Stressed? The Tools to Help You Sleep

Posted by Dr Sophie Bostock on 5th Apr 2022

Stressed? The Tools to Help You Sleep

Do you ever feel as though you’re always on, and have difficulty switching off?

Many of us fill our days to the brim with work, sport, family, friends, social media, diy, shopping, hobbies.. It’s all good stuff, but it can mean that we rarely make time to PAUSE and just be.

The problem with this ‘always on’ approach, is that our brains learn to rely on our fight or flight stress response - powered by the energising hormones adrenaline, and cortisol - to keep our energy levels high all day. This is the same evolutionary response that our ancestors used to stay alert when they were under threat from predators. We become alert, or wired, all day long.

If your stress response gets stuck in the ‘on’ position all day, it can make it very difficult to get into a deep, restorative sleep at night.

The role of relaxation

The stress response is balanced by an opposing ‘rest or digest’ or relaxation response, which promotes digestion, repair, sexual arousal and sleep.

To flip the switch from stress to relaxation, we have to convince the brain that we are safe, and in control,

To do this, we can either focus on relaxing physically or mentally. Our minds and bodies are interconnected, so relaxing our muscles will still relax our minds, and vice versa.

Relaxation is a skill - the more often you practice, the more quickly and deeply you will be able to relax. It’s a good idea to practice for a few minutes during the day, as well as part of your wind down before bed.

Box breathing

When we’re in danger, our breathing tends to either get faster, as we prepare to fight or flee from a threat, or occasionally, it might pause completely: as we freeze, while we make up our minds.

Maintaining a slow, steady breathing rate, therefore helps to signal to the brain that we’re not under threat, and helps to drive the relaxation response. There are many different breathing techniques you can try, and it’s worth experimenting with a few different exercises, until you find an approach which has a calming effect on you.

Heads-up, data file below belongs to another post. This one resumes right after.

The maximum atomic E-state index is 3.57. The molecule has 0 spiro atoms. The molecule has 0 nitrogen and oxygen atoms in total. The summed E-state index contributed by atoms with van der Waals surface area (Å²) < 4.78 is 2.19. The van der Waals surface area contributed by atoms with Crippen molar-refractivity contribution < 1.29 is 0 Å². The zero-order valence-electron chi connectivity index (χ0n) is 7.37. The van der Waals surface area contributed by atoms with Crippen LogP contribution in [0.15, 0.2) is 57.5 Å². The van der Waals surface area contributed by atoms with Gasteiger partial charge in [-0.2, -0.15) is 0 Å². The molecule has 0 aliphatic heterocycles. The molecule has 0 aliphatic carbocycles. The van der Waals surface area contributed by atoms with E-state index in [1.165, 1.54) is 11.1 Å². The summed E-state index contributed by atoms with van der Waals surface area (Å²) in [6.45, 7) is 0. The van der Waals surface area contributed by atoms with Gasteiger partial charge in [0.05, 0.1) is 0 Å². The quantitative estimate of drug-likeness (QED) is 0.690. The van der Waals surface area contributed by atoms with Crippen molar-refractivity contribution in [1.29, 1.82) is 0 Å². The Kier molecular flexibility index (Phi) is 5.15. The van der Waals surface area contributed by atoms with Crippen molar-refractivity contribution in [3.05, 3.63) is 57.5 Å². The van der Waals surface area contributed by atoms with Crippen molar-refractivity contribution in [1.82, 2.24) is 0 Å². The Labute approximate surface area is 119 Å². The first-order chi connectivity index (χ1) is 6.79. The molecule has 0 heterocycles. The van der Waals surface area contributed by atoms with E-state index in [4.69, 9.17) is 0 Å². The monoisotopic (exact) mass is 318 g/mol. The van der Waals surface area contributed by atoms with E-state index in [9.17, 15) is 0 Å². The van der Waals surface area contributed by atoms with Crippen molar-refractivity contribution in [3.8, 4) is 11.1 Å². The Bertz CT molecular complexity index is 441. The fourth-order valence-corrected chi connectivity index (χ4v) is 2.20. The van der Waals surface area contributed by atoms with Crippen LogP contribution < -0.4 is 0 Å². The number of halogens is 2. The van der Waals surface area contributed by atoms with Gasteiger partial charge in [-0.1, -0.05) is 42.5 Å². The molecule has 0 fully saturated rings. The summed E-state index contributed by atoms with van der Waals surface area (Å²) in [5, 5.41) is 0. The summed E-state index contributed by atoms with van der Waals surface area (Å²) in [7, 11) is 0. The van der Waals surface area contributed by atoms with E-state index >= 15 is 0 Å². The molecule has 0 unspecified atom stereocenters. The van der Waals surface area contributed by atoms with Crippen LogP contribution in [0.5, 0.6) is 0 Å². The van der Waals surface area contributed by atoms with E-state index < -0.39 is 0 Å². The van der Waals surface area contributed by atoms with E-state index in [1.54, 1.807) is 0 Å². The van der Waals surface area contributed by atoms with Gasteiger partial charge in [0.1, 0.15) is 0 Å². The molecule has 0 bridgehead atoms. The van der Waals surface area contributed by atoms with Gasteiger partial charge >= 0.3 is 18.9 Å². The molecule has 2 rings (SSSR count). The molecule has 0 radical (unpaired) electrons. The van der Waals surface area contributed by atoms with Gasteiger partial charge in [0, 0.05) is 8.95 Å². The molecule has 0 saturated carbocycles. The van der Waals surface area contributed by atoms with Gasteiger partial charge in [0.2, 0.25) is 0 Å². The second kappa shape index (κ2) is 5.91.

Box breathing involves breathing in for a count of 4, holding that breath for a count of 4, breathing all the way out for a count of 4, and holding for a count of 4. Set a timer for at least 5 minutes and aim to maintain this pattern.

If you’re lying down it can be helpful to keep one hand on your belly and one hand on your chest. Focus on making your belly and fall, rather than your chest. This means you are more likely to be using your diaphragm to pull the air all the way, deep into your lungs, which provokes the relaxation response.

Positive imagery

If you need something which takes a little more of your mental focus, I’d recommend trying some positive imagery. Close your eyes and picture an event or place that makes you feel relaxed. This might be your favourite beach, mountain, lake, forest, or an imaginary place.

Imagine that you’re the movie director of your perfect scene. Ask yourself: what you can see… what you can feel... what you can smell.. what you can touch.. ?

One of my clients pictured themselves walking through every room in their perfect home. I sometimes imagine myself on my favourite beach, catching waves at sunset.

You’re not trying to sleep - that’s important - you’re just going to enjoy visualising a happy place where you can feel calm and comfortable.

The more often you can return to this safe place in your mind, the more easily you’ll be able to relax and unwind, and eventually, it could help you to fall asleep.

Put the day to rest

If you’re plagued by a busy mind, one strategy is to get into the habit of writing down some of your inner dialogue in advance of bedtime. Put aside 10-20 minutes for this exercise, perhaps at the end of the work day, or after dinner. Ideally not right before bed since this exercise will get you thinking.

Sit down somewhere you won’t be disturbed and grab a notebook. Write a few bullet points about what has happened today.

  • What went well? How did that make you feel?
  • Has anything troubled you? Why was it difficult?
  • What could you do differently next time?

When you’ve finished reflecting on the day, think about what’s coming up tomorrow.

  • What are you looking forward to, and why?
  • What’s your number one priority?

The aim is to stop unnecessary thoughts whirring around your head. If the same thoughts pop into your head when you’ve switched out the light, you can tell yourself that they are on the page, and you don’t need to think about them any more. If any urgent thoughts do come up in bed, keep your notebook and a pencil by your bed so that you can write them down, and then let them go.